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Early Diabetes

Dr Sanjay Chatterjee

 
Diabetes is a state of sustained high blood glucose level. A person is called diabetic if the fasting blood glucose is 126 mg/dl or above, or, post-glucose blood glucose is 200 mg/dl or, above. Normal blood glucose level is less than 100 mg/dl in the fasting state (after eight to 14 hours of overnight fast) and less than 140 mg/dl, two hours after a 75 g. glucose intake.
The commonest variety of diabetes – which affects about 95 percent of the people - is Type 2 diabetes which usually appears in adult life. And just before you step into this danger zone, if your fasting blood glucose is between 100 – 25 mg/dl, or the post-glucose blood glucose level is 140 – 199 mg/dl, it means that you have managed to get pre-diabetes or early diabetes. This is no separate disease – it is the early part of the same disease. Left untreated, early diabetes proceeds to become diabetes.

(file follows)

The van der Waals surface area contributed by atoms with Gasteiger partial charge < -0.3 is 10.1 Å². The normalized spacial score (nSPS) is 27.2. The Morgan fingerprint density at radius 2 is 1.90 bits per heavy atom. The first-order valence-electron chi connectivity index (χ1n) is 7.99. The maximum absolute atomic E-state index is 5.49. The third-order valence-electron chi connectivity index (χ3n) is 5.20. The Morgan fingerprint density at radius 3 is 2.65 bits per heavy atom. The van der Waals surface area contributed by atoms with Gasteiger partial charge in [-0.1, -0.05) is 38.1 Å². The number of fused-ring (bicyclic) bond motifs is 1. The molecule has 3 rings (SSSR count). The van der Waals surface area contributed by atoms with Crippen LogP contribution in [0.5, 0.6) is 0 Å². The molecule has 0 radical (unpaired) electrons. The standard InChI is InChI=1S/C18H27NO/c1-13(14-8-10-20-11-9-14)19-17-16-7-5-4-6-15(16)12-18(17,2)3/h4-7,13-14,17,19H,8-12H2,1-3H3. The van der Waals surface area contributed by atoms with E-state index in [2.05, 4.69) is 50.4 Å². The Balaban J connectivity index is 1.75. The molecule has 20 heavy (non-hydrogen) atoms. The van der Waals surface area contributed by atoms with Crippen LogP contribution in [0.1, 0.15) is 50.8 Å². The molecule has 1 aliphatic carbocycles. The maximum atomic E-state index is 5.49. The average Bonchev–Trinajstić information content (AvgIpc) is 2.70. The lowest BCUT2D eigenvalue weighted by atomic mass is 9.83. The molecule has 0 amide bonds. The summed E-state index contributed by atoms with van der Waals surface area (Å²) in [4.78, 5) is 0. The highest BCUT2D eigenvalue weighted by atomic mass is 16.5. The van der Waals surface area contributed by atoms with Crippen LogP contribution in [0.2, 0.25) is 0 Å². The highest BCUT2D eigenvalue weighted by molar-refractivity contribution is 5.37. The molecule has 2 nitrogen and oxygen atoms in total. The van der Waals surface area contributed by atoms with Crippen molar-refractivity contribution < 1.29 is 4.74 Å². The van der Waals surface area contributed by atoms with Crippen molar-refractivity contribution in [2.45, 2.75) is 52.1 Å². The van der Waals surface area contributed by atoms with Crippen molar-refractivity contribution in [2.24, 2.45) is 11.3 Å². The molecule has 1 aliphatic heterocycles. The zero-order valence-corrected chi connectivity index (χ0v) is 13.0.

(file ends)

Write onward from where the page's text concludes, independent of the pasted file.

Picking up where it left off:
However, several controlled trials have confirmed that with some care, the progress to diabetes can be delayed. It is well known that diabetes increases the risk of heart attack, brain stroke, damage to the eyes, kidneys and nerves and blood vessels. The complications of diabetes have profound effect on the health, life, life-expectancy and finance of its victims. The direct cost of management of diabetes and its complications is estimated to be 116 billion dollars! And the indirect cost from illness, disability and premature mortality is another 58 billion dollars per year – and this is just from the Unites States. Several long-term control studies have shown that as the blood glucose level rises, there is a linear increase of all-cause mortality. With rise of blood glucose in the pre-diabetes range, there is rise of prevalence of hypertension, dyslipidemia and cardiovascular death. Therefore, if we can detect early diabetes, we must make all endeavors to delay appearance of diabetes.
 
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